with illustrations by Gregory O’Brien
I absolutely adored The ACB with Honora Lee. It grabbed me the moment I opened it. I’m always on the look out for books which help children and young adults to understand what it’s like living with Dementia and I could instantly see how this book would appeal to mid-Primary aged children and help them process some difficult issues. Gregory O’Brien’s gorgeous illustrations explode across the inside cover and continue throughout, bringing main character, Perry’s thoughts to life in what look to be a series of colourful mind maps. I particularly enjoyed the way the story and illustrations bring different perspectives to the forefront and yet also compliment each other superbly in this short novel.
Perry is an only child with a very inquisitive outlook. Her favourite word seems to be why. She’s trying to figure out the world around her by constantly bombarding the adults in her life with questions. Sometimes she gets the answers she’s after. Often, she feels as if she’s being fobbed off. Perry has a wonderful relationship with her gran, Honora. She’s been Perry’s go to person but now she lives in a retirement home called Santa Lucia. Perry still visits regularly, accompanied by her parents or more frequently, her childminder Nina and Nina’s son Claude. They not only spend time with Honora but form a kind of community with the other residents.
Within a few chapters it is clear that Perry’s gran isn’t the same as she used to be. Gran is confused and sometimes doesn’t even recognise Perry. Perry finds this a bit distressing but instead of abandoning her trips to Santa Lucia, she tries to find a new way for them to connect. She begins to work with her gran on a school project, compiling a quirky and sometimes confused ABC of the older woman’s life. Through the ACB (as Honora calls it), and time spent together, Perry comes to understand a little more of the illness her gran is living with and finds new ways to bond with her as she now is.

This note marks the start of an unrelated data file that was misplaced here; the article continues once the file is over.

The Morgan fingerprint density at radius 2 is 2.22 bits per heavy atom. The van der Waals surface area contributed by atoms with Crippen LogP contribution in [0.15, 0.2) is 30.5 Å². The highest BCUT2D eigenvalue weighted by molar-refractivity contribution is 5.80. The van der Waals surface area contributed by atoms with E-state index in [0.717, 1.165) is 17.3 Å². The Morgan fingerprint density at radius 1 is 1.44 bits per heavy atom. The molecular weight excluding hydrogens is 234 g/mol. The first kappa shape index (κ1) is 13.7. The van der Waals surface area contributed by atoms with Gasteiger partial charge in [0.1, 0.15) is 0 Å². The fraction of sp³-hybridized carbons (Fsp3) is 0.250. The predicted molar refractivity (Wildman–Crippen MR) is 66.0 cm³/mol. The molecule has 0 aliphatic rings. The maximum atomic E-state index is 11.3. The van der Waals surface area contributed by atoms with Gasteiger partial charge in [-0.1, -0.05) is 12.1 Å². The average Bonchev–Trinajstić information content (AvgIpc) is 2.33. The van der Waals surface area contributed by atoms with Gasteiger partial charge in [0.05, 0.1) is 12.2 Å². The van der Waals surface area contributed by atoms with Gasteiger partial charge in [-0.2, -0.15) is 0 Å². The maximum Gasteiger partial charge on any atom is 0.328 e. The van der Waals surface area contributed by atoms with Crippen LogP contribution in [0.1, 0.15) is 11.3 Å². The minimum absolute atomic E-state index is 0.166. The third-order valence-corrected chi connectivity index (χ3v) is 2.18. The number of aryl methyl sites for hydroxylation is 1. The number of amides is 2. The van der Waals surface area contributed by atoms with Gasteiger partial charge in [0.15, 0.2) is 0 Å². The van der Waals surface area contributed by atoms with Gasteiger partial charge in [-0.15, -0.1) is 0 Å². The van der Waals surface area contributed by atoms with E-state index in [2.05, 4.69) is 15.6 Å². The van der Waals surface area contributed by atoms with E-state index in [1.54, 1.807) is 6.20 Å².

The strength of The ACB with Honora Lee is to be found in the way Kate De Gold allows us to see Dementia through the eyes of a young child. Perry describes and explains things in her own childlike way and I found the tone she takes incredibly reassuring.
“So far, all Perry knew about Gran was her name – Honora Lee- and her age – seventy-six years old – and that she didn’t have a husband or much memory any more, which was why she lived at Santa Lucia and could never get Perry’s father’s name right.”
The book is an excellent resource for children who are learning how to live with a loved one who has Dementia. The tone is upbeat, fun and full of little quirks and yet the book doesn’t shy away from some of the harsher realities of living with Dementia. There are plenty of opportunities presented by the story for talking about the sad and difficult changes Dementia can bring about. However, the message comes across loud and clear in both the written text and the illustrations. A special friend or loved one living with Dementia is still the same special friend or loved one. There are ways in which to continue enjoying your time with them and, if you’re anything like Perry, you might even learn something in the process.
The ACB with Honora Lee was published by Hot Key Books in August 2015